Programs: Microsoft Excel: Lesson 5


Lesson 5: In this lesson, we will learn key terminology that is essential to understanding the basics of Microsoft Excel
Lesson 5: Objectives
  • Understanding key terms and definitions
  1. Spreadsheets
  2. Rows, Columns, Cells, Cell References
  3. Worksheets and Workbooks
  4. Formulas and Constants

 

Lesson 5: Understanding Key Terminology:
Objective # 1 - Spreadsheets What is a spreadsheet?

 

Spreadsheets are computerized versions of accountants’ ledgers. Spreadsheets are used by accountants to record financial transactions.

Microsoft Excel’s spreadsheets are called worksheets.

Spreadsheets allow accountants to analyze data to form conclusions based on observations from the spreadsheets.

Spreadsheets allow users to input data into a table that is very easy to read and analyze.

Microsoft Excel uses a grid of rows and columns to create its worksheets.
Objective # 2 - Rows, Columns, Cells, Cell References What do these terms mean?

 

Excel Terminology

Rows are the horizontal boxes throughout a worksheet. 

Rows are labeled with numbers.

 
Columns are the vertical boxes that permeate a worksheet. 

Columns are labeled with letters.

 
Cells refer to the intersection of a column and a row.

 

Cell reference is the name of the Column letter and the row name, such as A9, or F8.
 
 
Objective # 3 - Worksheets and Workbooks What is the difference between a worksheet and a workbook?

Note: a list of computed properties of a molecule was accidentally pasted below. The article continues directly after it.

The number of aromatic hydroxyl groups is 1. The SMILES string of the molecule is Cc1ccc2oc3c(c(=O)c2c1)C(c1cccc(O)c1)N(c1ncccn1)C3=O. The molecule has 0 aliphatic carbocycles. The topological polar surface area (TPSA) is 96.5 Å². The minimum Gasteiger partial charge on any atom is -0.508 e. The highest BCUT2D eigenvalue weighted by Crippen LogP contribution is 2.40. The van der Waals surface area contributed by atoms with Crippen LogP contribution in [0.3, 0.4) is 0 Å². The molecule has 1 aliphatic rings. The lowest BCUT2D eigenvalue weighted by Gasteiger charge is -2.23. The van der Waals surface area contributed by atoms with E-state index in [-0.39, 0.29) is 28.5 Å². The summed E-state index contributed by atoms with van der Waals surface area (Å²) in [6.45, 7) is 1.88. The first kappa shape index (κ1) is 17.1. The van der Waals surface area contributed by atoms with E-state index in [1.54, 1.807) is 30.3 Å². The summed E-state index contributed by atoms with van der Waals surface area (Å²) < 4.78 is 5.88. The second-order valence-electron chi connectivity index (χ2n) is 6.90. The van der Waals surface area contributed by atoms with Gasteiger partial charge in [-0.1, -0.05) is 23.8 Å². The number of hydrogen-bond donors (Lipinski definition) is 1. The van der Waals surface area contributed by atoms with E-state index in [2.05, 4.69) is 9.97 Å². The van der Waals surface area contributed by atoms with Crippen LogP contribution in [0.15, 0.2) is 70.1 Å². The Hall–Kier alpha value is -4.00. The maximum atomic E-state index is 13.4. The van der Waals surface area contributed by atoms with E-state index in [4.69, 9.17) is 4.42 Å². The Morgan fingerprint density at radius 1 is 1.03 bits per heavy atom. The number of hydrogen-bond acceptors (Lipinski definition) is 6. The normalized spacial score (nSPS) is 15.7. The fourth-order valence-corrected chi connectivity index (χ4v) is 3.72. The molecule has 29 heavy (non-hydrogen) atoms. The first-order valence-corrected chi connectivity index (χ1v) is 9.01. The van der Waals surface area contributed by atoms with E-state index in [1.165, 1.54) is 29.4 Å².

The Difference Between Worksheets and Workbooks

Worksheets are the spreadsheets that combine to make workbooks.

An example of a worksheet is a teacher's grade book that contains the grades of one particular class.  A workbook is a teacher's grade book that contains the grades of all the classes that the teacher teaches.

 
Objective # 4 - Formulas versus Constants What is the difference between a formula and a constant?

 

Formulas vs. Constants

- The difference between a formula and a constant is that a formula will change based upon changing the data in the cells that are used to calculate the formula.

- Constants will never change regardless of changing the data in cells that surround the particular cell reference.

 

- Formulas always contain an equal sign.

- An example of a formula is the Average Function.

- The Average Function calculates the average of specified rows or columns.

- An example of the Average Function to sum the numbers in Row A1 to A6 would be =(A1:A6).

- Another example of a formula is the Sum Function.

- The Sum Function sums all of the data in a specified row or column.

 
Objective # 5 - The Basketball Problem You think that you know the difference between a formula and a constant. Test yourself
The following problem has been taken from a dream of Sabdo - who has been dreaming of visiting the United States to see his favorite athlete Michael Jordan.
The Basketball Problem

Lesson Review

In this lesson we covered the following:
  •  Essential terminology located within Excel
  •  What is a spreadsheet?
  •  How rows differ from columns and cells
  •  Worksheets encompass workbooks
  •  How to use formulas and constants

Back to lesson 4

Continue to Quiz

Back to Lessons 


Programs: Microsoft Excel: Lesson 5